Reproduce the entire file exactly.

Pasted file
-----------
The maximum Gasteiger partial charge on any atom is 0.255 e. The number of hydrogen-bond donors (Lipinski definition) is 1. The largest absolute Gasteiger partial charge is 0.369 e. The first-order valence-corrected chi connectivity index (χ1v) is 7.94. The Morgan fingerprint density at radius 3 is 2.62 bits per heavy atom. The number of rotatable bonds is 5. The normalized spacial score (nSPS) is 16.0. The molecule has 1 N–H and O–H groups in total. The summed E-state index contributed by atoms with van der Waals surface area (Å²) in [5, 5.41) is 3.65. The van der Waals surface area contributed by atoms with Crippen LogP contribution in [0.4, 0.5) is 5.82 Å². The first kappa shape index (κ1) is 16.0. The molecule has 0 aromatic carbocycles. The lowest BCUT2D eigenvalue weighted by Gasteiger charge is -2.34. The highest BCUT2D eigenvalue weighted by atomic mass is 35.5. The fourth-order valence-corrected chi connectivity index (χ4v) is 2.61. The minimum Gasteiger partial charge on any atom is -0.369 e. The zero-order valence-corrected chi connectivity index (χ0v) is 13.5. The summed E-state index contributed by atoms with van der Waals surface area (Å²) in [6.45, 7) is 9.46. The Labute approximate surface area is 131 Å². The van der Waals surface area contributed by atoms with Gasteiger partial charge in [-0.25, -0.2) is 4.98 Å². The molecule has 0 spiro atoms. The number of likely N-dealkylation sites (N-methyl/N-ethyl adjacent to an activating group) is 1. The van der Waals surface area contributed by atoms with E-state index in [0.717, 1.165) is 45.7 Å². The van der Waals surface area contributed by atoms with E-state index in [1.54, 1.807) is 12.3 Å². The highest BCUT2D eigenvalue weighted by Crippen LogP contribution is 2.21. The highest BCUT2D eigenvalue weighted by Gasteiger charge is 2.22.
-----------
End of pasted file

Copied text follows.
The maximum Gasteiger partial charge on any atom is 0.255 e. The number of hydrogen-bond donors (Lipinski definition) is 1. The largest absolute Gasteiger partial charge is 0.369 e. The first-order valence-corrected chi connectivity index (χ1v) is 7.94. The Morgan fingerprint density at radius 3 is 2.62 bits per heavy atom. The number of rotatable bonds is 5. The normalized spacial score (nSPS) is 16.0. The molecule has 1 N–H and O–H groups in total. The summed E-state index contributed by atoms with van der Waals surface area (Å²) in [5, 5.41) is 3.65. The van der Waals surface area contributed by atoms with Crippen LogP contribution in [0.4, 0.5) is 5.82 Å². The first kappa shape index (κ1) is 16.0. The molecule has 0 aromatic carbocycles. The lowest BCUT2D eigenvalue weighted by Gasteiger charge is -2.34. The highest BCUT2D eigenvalue weighted by atomic mass is 35.5. The fourth-order valence-corrected chi connectivity index (χ4v) is 2.61. The minimum Gasteiger partial charge on any atom is -0.369 e. The zero-order valence-corrected chi connectivity index (χ0v) is 13.5. The summed E-state index contributed by atoms with van der Waals surface area (Å²) in [6.45, 7) is 9.46. The Labute approximate surface area is 131 Å². The van der Waals surface area contributed by atoms with Gasteiger partial charge in [-0.25, -0.2) is 4.98 Å². The molecule has 0 spiro atoms. The number of likely N-dealkylation sites (N-methyl/N-ethyl adjacent to an activating group) is 1. The van der Waals surface area contributed by atoms with E-state index in [0.717, 1.165) is 45.7 Å². The van der Waals surface area contributed by atoms with E-state index in [1.54, 1.807) is 12.3 Å². The highest BCUT2D eigenvalue weighted by Crippen LogP contribution is 2.21. The highest BCUT2D eigenvalue weighted by Gasteiger charge is 2.22.